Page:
Sensory therapy for dementia is but one of many therapy techniques used to help those suffering from the disease, but a recent study has found that sensory therapy involving magnets may help stimulate the brain and boost brain function, which in turn could help patients.
Research for the study was conducted at the Monash Alfred Psychiatry Research Centre (MAPrc) in Melbourne. In one part of the study, 17 participants undertook transcranial magnetic stimulation (TMS), which involved participants wearing a portable skull cap that administered short magnetic pulses through the scalp towards the brain.
TMS is commonly used to treat conditions such as migraines, schizophrenia and depression, but scientists believe it may also help those with Alzheimer’s.
The magnetic pulses are aimed at the part of the brains requiring stimulation, so are often aimed at the parts of the brain involving sensory skills in order to reinvigorate it.
Early results found that TMS can have a positive effect on dementia patient’s memory and concentration.
The key: theta waves
However, scientists have struggled to find a definitive answer as to why TMS can improve brain function. But in a later study, scientists from MAPrc discovered that TMS’s positive effects are likely the result of its ability to work with the brain’s theta waves.
In this study, participants were asked to undertake TMS again, however half of the participants undertook the procedure where the pulses were specifically targeted at the brain’s theta waves, while the other half were targeted in only the general sensory area of the brain.
The participants were then asked to memorise a sequence of tones which were then played backwards. Participants then had to match the backwards tones to the ones they had heard previously before.
As this was being tested, participant’s brains were scanned to look at the magnetic and electric activity in the brain.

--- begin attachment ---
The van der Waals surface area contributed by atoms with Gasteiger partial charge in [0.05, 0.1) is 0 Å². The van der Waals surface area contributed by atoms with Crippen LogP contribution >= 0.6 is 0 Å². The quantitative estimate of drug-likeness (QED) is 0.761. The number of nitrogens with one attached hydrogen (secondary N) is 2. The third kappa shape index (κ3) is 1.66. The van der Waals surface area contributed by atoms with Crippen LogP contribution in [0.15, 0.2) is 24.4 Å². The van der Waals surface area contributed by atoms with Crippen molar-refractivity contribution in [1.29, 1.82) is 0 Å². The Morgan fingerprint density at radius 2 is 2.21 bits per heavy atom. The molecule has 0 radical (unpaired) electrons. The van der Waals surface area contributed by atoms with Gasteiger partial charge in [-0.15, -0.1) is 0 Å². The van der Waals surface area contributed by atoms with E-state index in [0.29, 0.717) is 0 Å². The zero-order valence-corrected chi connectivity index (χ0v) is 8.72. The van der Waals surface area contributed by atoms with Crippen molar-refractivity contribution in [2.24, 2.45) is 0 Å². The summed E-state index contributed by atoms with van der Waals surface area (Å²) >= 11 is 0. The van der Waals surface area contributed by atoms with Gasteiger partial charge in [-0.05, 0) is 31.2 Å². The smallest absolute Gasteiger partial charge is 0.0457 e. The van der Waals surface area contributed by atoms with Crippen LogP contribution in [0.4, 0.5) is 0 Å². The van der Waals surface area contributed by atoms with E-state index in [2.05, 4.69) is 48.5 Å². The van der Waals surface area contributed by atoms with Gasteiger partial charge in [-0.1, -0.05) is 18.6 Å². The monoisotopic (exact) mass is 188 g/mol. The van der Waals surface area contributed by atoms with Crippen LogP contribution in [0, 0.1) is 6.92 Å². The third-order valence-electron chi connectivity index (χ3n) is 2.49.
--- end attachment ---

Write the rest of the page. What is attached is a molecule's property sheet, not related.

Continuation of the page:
The scientists discovered that TMS did improve brain performance, but only for those participants who undertook TMS that specifically targeted their brain’s theta waves. Those whose TMS treatment that only targeted the general sensory area of the brain showed no change in performance.
These results suggest that it is not TMS on its own that improves brain performance, but its combination of working with manipulated theta waves.
The author of the study, Dr Philippe Albouy, said: “Now we know human behaviour can be specifically boosted using stimulation that matched ongoing, self-generated brain oscillations.”
“Even more exciting is while this study investigated auditory memory, the same approach can be used for multiple cognitive processes such as vision, perception, and learning.”
Co-author Dr Robert Zatorre was also pleased with the results, and now wishes to attempt to enhance the boost in brain performance given:
“The results are very promising, and offer a pathway for future treatments,” he said.
“We plan to do more research to see if we can make the performance boost last longer, and if it works for other kinds of stimuli and tasks.”
The study was published in Neuron, a scientific journal with a focus on neuroscience.